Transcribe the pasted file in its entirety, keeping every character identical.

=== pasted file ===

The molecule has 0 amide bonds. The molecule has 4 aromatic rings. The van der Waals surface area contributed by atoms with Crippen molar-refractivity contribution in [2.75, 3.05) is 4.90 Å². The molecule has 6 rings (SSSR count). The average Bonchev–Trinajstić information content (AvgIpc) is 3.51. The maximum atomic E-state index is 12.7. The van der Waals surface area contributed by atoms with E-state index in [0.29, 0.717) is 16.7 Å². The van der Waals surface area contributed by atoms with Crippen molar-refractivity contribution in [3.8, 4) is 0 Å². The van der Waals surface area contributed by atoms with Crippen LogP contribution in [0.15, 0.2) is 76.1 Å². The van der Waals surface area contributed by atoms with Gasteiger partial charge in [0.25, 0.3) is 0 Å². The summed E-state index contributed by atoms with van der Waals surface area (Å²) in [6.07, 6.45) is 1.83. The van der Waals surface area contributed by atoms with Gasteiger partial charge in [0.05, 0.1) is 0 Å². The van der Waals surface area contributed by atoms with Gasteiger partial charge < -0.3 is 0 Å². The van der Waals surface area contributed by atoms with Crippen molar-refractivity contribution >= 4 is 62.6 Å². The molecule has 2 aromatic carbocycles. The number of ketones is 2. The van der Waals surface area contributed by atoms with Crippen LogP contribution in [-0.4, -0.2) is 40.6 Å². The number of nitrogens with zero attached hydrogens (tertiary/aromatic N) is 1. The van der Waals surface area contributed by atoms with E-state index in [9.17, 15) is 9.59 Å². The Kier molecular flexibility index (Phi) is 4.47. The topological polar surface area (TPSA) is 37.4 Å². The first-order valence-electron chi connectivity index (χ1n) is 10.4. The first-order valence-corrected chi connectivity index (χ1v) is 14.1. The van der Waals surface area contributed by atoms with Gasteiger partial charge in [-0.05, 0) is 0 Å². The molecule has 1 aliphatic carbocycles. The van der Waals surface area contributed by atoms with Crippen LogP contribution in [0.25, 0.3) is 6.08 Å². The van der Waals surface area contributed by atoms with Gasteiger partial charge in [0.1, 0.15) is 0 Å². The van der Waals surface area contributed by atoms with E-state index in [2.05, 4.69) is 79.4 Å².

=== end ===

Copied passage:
The molecule has 0 amide bonds. The molecule has 4 aromatic rings. The van der Waals surface area contributed by atoms with Crippen molar-refractivity contribution in [2.75, 3.05) is 4.90 Å². The molecule has 6 rings (SSSR count). The average Bonchev–Trinajstić information content (AvgIpc) is 3.51. The maximum atomic E-state index is 12.7. The van der Waals surface area contributed by atoms with E-state index in [0.29, 0.717) is 16.7 Å². The van der Waals surface area contributed by atoms with Crippen molar-refractivity contribution in [3.8, 4) is 0 Å². The van der Waals surface area contributed by atoms with Crippen LogP contribution in [0.15, 0.2) is 76.1 Å². The van der Waals surface area contributed by atoms with Gasteiger partial charge in [0.25, 0.3) is 0 Å². The summed E-state index contributed by atoms with van der Waals surface area (Å²) in [6.07, 6.45) is 1.83. The van der Waals surface area contributed by atoms with Gasteiger partial charge in [0.05, 0.1) is 0 Å². The van der Waals surface area contributed by atoms with Gasteiger partial charge < -0.3 is 0 Å². The van der Waals surface area contributed by atoms with Crippen molar-refractivity contribution >= 4 is 62.6 Å². The molecule has 2 aromatic carbocycles. The number of ketones is 2. The van der Waals surface area contributed by atoms with Crippen LogP contribution in [-0.4, -0.2) is 40.6 Å². The number of nitrogens with zero attached hydrogens (tertiary/aromatic N) is 1. The van der Waals surface area contributed by atoms with E-state index in [9.17, 15) is 9.59 Å². The Kier molecular flexibility index (Phi) is 4.47. The topological polar surface area (TPSA) is 37.4 Å². The first-order valence-electron chi connectivity index (χ1n) is 10.4. The first-order valence-corrected chi connectivity index (χ1v) is 14.1. The van der Waals surface area contributed by atoms with Gasteiger partial charge in [-0.05, 0) is 0 Å². The molecule has 1 aliphatic carbocycles. The van der Waals surface area contributed by atoms with Crippen LogP contribution in [0.25, 0.3) is 6.08 Å². The van der Waals surface area contributed by atoms with Gasteiger partial charge in [0.1, 0.15) is 0 Å². The van der Waals surface area contributed by atoms with E-state index in [2.05, 4.69) is 79.4 Å².